Oak Bluffs’ Wesley House Hotel is the sole remaining majestic Cottage City hotel. Operating continuously as a hotel since 1879, the landmark 95-room hotel is one of the few commercial reminders of our Victorian architectural past. According to its website, the Wesley House was the first hotel outside of Boston to be wired for electricity and most Massachusetts governors were its guests for the first half of the century.

Meticulously maintained — and one of the first structures seen when entering Oak Bluffs harbor — the 134-year-old Wesley House has defied the fate of the other original 15 downtown Cottage City hotels (Baxter, Beatrice, Circuit Avenue House, Dunbar, Grover, Howard, Island House, Metropolitan, Oak Bluffs, Oakwood, Pawnee House, the Sea View, Vineyard Grove and Wyoming). Ironically, our first hotel was the Oak Bluffs — the first building built at the wharf by the Oak Bluffs Land and Wharf Company — originally a store house with hotel rooms upstairs. It was repurposed as the Island House, which hasn’t been a hotel for some time. The elaborate Sea View Hotel, designed by the genius Samuel F. Pratt, was 300 feet long with five stories facing the water, 125 original rooms and a dining hall seating 400 was Cottage City’s first sole purpose hotel. It was one of several hotels that burned down over the years. Others were torn down for their lumber after World War II when a fractured American economy didn’t need as many rooms.

The beloved Wesley House has been on the market for several years. A wooden, historically significant structure on land leased from a religious association may be a difficult prospect for acquisition. A business of that magnitude and financial importance to the town should warrant attention (pun intended) at a time when Oak Bluffs’ infrastructure is under review beginning Tuesday at our special town meeting. On one hand, it’s fair to say that a private business is of no business of ours. Judging from Articles 14 and 15 (amending business zoning bylaws to address minimum maintenance standards of commercial buildings) it may be the town’s business after all.

We see what a lack of attention has done for movie theatres and a laundromat, for example. Waxing quixotic, it might make sense for town leadership to meet with the owners of the Wesley House — and the Camp Meeting Association to find if there may be ways the town can be of assistance with a transition of some kind. I wonder, long-term planning wise, if the location of our police station is its highest use, particularly if the department were to be moved to town hall or the fire and ambulance facility? I think that would be an ideal location for a historically appealing, modern hotel, perhaps modeled after the Tivoli building that made room for town hall when it was torn down in 1964.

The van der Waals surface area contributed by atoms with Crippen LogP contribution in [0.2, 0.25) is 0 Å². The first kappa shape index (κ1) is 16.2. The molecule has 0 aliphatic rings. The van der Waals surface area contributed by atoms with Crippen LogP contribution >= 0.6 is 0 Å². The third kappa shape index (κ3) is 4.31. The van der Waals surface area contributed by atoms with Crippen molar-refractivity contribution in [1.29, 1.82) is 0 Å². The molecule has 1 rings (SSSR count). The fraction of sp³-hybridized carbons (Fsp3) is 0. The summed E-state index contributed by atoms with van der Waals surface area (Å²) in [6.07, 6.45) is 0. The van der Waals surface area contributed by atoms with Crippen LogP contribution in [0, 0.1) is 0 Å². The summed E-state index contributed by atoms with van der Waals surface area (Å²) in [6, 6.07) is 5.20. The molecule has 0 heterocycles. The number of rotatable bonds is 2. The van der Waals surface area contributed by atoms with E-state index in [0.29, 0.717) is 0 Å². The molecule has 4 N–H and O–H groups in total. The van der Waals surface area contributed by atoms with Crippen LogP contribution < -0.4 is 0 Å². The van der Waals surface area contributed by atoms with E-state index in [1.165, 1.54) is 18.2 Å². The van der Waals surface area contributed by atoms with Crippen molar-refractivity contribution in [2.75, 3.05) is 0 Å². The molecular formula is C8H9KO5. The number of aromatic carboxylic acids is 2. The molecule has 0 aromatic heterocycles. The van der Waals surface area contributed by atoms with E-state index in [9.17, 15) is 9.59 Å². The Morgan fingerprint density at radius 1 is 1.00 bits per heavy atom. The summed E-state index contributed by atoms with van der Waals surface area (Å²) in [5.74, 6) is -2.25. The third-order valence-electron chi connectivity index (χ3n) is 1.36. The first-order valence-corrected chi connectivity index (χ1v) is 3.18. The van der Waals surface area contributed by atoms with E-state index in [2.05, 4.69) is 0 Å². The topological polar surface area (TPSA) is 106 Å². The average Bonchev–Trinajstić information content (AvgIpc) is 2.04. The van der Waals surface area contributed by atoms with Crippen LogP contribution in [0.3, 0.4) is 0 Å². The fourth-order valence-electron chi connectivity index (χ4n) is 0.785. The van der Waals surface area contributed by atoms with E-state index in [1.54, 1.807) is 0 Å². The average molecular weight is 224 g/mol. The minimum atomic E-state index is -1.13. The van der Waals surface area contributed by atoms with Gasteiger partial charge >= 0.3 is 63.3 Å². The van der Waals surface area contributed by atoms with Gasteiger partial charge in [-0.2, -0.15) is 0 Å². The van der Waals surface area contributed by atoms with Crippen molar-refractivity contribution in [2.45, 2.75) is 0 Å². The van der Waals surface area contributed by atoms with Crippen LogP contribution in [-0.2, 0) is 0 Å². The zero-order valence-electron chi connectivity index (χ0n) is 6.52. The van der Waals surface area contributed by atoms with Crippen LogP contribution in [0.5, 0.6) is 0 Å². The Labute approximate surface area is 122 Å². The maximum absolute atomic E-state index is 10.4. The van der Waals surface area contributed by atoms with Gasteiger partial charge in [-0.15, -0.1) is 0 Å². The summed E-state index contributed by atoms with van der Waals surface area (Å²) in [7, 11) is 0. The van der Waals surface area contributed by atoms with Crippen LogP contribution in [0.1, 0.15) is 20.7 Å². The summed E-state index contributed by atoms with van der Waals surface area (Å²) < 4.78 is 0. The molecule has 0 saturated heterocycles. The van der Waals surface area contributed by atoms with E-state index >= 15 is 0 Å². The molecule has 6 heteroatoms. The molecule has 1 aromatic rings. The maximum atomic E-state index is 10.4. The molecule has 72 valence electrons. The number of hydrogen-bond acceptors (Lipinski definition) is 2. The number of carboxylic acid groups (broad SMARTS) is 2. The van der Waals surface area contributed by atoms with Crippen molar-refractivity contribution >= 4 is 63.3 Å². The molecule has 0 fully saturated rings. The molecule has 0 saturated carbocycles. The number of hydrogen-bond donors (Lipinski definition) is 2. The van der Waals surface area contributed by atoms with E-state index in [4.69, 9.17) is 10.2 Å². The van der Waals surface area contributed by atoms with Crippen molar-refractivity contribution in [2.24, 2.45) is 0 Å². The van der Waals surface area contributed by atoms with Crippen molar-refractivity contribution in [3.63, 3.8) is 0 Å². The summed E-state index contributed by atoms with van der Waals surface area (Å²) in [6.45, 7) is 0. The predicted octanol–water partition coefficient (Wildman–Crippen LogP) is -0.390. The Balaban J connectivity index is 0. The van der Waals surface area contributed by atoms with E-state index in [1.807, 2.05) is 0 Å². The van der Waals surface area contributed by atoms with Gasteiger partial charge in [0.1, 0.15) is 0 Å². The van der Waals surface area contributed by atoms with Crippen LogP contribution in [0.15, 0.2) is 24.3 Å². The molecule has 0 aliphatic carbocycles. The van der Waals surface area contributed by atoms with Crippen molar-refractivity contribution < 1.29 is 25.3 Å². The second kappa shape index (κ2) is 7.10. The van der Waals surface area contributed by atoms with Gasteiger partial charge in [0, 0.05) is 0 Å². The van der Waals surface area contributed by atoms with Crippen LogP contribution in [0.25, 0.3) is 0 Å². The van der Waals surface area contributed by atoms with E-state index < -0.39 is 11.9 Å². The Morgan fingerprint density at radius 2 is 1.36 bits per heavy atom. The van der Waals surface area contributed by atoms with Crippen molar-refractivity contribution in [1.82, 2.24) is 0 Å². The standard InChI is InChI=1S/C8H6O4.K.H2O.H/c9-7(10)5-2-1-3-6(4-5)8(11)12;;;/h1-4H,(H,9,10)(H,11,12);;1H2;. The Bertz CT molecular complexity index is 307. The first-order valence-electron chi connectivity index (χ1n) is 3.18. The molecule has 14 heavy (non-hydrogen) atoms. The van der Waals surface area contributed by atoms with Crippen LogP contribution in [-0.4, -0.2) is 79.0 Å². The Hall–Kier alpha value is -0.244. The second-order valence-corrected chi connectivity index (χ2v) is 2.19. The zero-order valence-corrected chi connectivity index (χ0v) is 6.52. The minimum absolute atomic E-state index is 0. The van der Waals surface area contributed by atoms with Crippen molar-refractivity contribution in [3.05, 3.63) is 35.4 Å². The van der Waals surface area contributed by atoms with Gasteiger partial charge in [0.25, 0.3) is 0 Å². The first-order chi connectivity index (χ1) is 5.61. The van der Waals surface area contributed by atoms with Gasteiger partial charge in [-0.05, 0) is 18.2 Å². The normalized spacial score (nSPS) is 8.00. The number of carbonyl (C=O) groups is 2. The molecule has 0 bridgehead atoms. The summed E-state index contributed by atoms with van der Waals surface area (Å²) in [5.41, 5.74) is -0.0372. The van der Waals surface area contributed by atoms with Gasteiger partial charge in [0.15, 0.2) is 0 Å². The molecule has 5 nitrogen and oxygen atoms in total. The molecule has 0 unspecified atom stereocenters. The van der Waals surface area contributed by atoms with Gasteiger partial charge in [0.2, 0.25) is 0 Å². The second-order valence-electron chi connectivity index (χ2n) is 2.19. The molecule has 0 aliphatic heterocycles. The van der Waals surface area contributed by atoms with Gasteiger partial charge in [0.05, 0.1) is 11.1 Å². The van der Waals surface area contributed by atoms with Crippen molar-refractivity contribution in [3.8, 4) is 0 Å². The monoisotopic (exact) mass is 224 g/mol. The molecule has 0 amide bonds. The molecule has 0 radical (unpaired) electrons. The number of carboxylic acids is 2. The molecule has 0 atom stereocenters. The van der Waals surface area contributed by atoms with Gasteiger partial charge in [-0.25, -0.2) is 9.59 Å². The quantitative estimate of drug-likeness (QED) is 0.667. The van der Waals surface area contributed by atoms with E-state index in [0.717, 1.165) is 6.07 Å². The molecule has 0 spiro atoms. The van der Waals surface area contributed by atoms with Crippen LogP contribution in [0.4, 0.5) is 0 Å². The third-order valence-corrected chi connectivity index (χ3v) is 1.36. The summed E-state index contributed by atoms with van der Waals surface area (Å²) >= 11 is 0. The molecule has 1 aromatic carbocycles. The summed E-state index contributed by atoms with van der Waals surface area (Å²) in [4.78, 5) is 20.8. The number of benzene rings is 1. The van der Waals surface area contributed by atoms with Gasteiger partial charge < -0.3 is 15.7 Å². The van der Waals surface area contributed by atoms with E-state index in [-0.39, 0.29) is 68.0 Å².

Assessed for $1,617,600, the one-third acre parcel is large enough for a building with a footprint of 7,200 square feet and/or about 28,000 square feet for a four-story hotel. Perhaps three stories could be devoted to 45 to 60 guest rooms and the first floor could comprise retail stores and a restaurant — maybe even a steak place. Such an economic engine across from the ferry, adjacent to beaches, bars and shopping would obviate visitors’ need for a car. Maybe even a suite hotel like the Nantucket hotel — and possibly built by the Vineyard’s amazingly capable Mark Snider and his wife who built it and the Winnetu Hotel at the other end of the Island? It seems like this could become an interesting conversation benefitting many, beginning with the town of Oak Bluffs.

Oak Bluffs has again been designated as one of the 63 regional places for the Veterans Day Parade that starts at Nancy’s at 10:45 a.m. this coming Monday.

Tuesday evening is the Oak Bluffs special town meeting at 7 p.m. at the elementary school.

The Martha’s Vineyard NAACP is hosting a community health fair next Saturday, Nov. 16 from 9:15 a.m. to 1:45 p.m. at the high school and you can contact Dr. Lorna Andrade at drlorna.andrade@hotmail.com or by calling 508-627-9074. More details next week. Also next Saturday the Oak Bluffs library hosts the American Library Association’s 6th annual international Games Day from 10 a.m. to noon.

Board of selectmen chairman Walter Vail asks the media to remind you that the northbound lane of East Chop Drive is closed to traffic. Or you can check the town of Oak Bluffs website at oakbluffsma.gov. Just kidding.

Dave Richardson, our former personable town moderator and Tony’s Market entrepreneur has bought the property on Dukes County avenue, once an entertainment venue known as the Pit Stop. Dave plans using the property for additional parking and an open air pavilion where Tony’s Market customers could have a sandwich. He also envisions a couple of small residential townhouses there following the appropriate application process. Tony’s Market has been in continuous service to our community since 1877 and is the only Island grocery store that also sells beer and wine.

As for Articles 14 and 15 at the special town meeting: I’d like to see what happens to owners whose properties fall into disrepair, and there do not seem to be any provisions for same. Would one be fined if one refused to put the T and R back in one’s sign for example?

Keep your foot on a rock.